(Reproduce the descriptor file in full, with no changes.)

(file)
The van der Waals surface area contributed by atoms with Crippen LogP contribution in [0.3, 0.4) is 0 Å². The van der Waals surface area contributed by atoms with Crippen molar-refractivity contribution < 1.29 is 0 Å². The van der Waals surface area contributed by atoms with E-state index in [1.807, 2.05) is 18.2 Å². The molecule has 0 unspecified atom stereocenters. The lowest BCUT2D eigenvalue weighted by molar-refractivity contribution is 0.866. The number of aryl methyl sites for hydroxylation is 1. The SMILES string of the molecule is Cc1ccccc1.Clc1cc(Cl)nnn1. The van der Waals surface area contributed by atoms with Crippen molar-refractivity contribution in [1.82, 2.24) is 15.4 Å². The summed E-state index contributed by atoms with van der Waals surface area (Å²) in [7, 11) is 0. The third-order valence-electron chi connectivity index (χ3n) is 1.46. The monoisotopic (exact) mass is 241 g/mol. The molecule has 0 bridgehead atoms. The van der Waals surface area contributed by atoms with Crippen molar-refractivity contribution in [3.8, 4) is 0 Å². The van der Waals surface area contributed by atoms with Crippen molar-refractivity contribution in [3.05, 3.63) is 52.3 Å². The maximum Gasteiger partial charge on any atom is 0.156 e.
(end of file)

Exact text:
The van der Waals surface area contributed by atoms with Crippen LogP contribution in [0.3, 0.4) is 0 Å². The van der Waals surface area contributed by atoms with Crippen molar-refractivity contribution < 1.29 is 0 Å². The van der Waals surface area contributed by atoms with E-state index in [1.807, 2.05) is 18.2 Å². The molecule has 0 unspecified atom stereocenters. The lowest BCUT2D eigenvalue weighted by molar-refractivity contribution is 0.866. The number of aryl methyl sites for hydroxylation is 1. The SMILES string of the molecule is Cc1ccccc1.Clc1cc(Cl)nnn1. The van der Waals surface area contributed by atoms with Crippen molar-refractivity contribution in [1.82, 2.24) is 15.4 Å². The summed E-state index contributed by atoms with van der Waals surface area (Å²) in [7, 11) is 0. The third-order valence-electron chi connectivity index (χ3n) is 1.46. The monoisotopic (exact) mass is 241 g/mol. The molecule has 0 bridgehead atoms. The van der Waals surface area contributed by atoms with Crippen molar-refractivity contribution in [3.8, 4) is 0 Å². The van der Waals surface area contributed by atoms with Crippen molar-refractivity contribution in [3.05, 3.63) is 52.3 Å². The maximum Gasteiger partial charge on any atom is 0.156 e.